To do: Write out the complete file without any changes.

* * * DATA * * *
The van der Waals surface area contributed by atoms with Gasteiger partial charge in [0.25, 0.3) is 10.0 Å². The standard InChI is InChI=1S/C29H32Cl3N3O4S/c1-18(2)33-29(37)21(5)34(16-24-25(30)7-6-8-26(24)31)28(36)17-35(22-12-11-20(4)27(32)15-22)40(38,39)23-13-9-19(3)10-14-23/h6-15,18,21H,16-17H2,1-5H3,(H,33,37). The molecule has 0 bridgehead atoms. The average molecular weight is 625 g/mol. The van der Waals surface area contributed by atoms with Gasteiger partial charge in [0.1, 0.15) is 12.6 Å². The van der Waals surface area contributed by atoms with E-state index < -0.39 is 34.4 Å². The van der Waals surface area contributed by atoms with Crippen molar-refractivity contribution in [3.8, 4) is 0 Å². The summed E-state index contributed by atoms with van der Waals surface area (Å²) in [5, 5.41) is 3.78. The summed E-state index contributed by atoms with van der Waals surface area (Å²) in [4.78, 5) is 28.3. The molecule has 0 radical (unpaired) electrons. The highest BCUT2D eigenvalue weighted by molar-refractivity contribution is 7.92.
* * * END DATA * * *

The van der Waals surface area contributed by atoms with Gasteiger partial charge in [0.25, 0.3) is 10.0 Å². The standard InChI is InChI=1S/C29H32Cl3N3O4S/c1-18(2)33-29(37)21(5)34(16-24-25(30)7-6-8-26(24)31)28(36)17-35(22-12-11-20(4)27(32)15-22)40(38,39)23-13-9-19(3)10-14-23/h6-15,18,21H,16-17H2,1-5H3,(H,33,37). The molecule has 0 bridgehead atoms. The average molecular weight is 625 g/mol. The van der Waals surface area contributed by atoms with Gasteiger partial charge in [0.1, 0.15) is 12.6 Å². The van der Waals surface area contributed by atoms with E-state index < -0.39 is 34.4 Å². The van der Waals surface area contributed by atoms with Crippen molar-refractivity contribution in [3.8, 4) is 0 Å². The summed E-state index contributed by atoms with van der Waals surface area (Å²) in [5, 5.41) is 3.78. The summed E-state index contributed by atoms with van der Waals surface area (Å²) in [4.78, 5) is 28.3. The molecule has 0 radical (unpaired) electrons. The highest BCUT2D eigenvalue weighted by molar-refractivity contribution is 7.92.